Olene Carroll and Family Protected from Gunfire
When it seems we aren't in a safe place, we can always find comfort in God. This family did!
Categories: Guidance, Safety
Our family has had its adventures, but there is one that has become a highlight – from the time we lived in Athens, Greece. My husband, Paul, had found a job flying out of Beirut, Lebanon, to other parts of the Middle East and Europe. I had always loved Psalm 139 as a prayer of protection for my pilot husband, and here we were, living on the Mediterranean where it was written:
Whither shall I go from thy spirit? or whither shall I flee from thy presence? If I ascend up into heaven, thou art there: if I make my bed in hell, behold, thou art there. If I take the wings of the morning, [those beautiful sunrays shooting up into the sky] and dwell in the uttermost parts of the sea; Even there shall thy hand lead me, and thy right hand shall hold me. (7-10)
Our family had the opportunity to prove that we are never out of God's reach. I wanted to take our 11 and 13-year-old girls to see the famous Cedars of Lebanon from the Bible. Paul had always felt safe in Beirut, even though there was no national law enforcement. So he said "yes" to my request.
We hired a car to take us into the mountains to see these beautiful old trees sold to King Solomon to build his Temple. On the way down, we pulled over when a truckload of soldiers came up behind us. They hopped out, ran up a hillside, and began shooting their enemies with Kalashnikovs, semi-automatic rifles. We ducked down and waited for the shooting to stop.
The four of us prayed aloud with the 23rd Psalm over and over, "Yea, though I walk through the valley of the shadow of death, I will fear no evil: for thou art with me; thy rod and thy staff they comfort me" (4 KJV). The shooting was over soon, and we went on our way down the mountain, safe and sound … but the girls were still on the floor of the car. They wanted to leave right then and go home, but Paul had to fly to Cairo that night. So we three girls were left alone in the hotel.
The next day we ventured out to Wimpy's, a hamburger place, and sat by the window. Just as our food came, we heard those same sounds of guns and followed the lead of those around us: We got on the floor and crawled to the basement. We were told it was just a personal disagreement and not to worry.
By the time we got back to our food, it was covered with glass, and there were bullet holes in the windows. We were ushered to another table and given fresh hamburgers, but our appetites were gone. As we left the restaurant, there were customers eating at our old table, and waiters had put Wimpy stickers over the bullet holes in the window.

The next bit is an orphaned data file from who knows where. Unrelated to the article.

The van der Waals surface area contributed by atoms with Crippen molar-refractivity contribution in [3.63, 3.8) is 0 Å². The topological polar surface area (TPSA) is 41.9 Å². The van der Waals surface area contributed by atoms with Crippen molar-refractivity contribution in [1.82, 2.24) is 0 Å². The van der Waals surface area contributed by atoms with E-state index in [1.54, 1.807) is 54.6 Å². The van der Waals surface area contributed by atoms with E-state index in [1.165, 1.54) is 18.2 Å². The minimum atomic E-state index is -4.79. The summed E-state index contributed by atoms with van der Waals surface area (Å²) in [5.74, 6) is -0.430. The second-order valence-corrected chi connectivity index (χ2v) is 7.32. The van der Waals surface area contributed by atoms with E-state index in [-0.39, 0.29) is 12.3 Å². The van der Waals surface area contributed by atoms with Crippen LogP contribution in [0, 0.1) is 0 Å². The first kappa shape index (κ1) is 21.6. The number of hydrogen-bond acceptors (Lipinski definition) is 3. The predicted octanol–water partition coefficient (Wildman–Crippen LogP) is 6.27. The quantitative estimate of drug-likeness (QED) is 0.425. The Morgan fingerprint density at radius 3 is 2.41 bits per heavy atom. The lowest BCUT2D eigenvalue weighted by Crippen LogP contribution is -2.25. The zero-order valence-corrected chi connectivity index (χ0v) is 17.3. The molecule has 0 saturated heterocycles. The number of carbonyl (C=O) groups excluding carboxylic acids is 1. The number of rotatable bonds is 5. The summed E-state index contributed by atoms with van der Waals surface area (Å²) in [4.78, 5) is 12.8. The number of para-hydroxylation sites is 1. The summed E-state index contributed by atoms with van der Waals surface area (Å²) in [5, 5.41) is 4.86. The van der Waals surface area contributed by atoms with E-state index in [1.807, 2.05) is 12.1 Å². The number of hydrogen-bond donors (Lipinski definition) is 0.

Later, we learned that robbers had been across the street from the restaurant. When the money changer refused to give up his money, slamming his metal door, the robbers began shooting in all directions. We had been protected.
Back in Athens, I invited a friend from church to hear our stories and to see our purchases. She looked with longing at our carpets and asked me if I would take her to Beirut to get some. "No way," I said. "Both Moses and Jesus said, "Thou shalt not tempt the Lord thy God" (Deut 6:16, Matt 4:7). Well, she wouldn't stop bothering me. So finally I said, "Okay I'll take you, but only if we do some serious praying beforehand. Then, if God opens the doors, we'll go."
Two of my favorite Bible passages that I prayed with had to do with fear. In the Old Testament, the 91st Psalm is written about people who go to God for protection, called "the secret place of the most High" (1). The result is: "Thou shalt not be afraid for the terror by night; nor for the arrow that flieth by day" (5). Then in the New Testament, the apostle John says: "There is no fear in love; but perfect love casteth out fear" (I John 4:18). I realized that it didn't matter where I went; God would be there. God is Love, and there isn't room for fear in perfect Love.
Well, the doors opened smoothly and effortlessly, and we flew to Beirut with my husband Paul in the cockpit. As we approached the city, I saw something from the plane window I had never seen before or since -- a circular rainbow around the city limits. That symbol of peace from the story of Noah and the ark touched every aspect of our trip. And those lessons have stayed with me on every subsequent trip to the Middle East.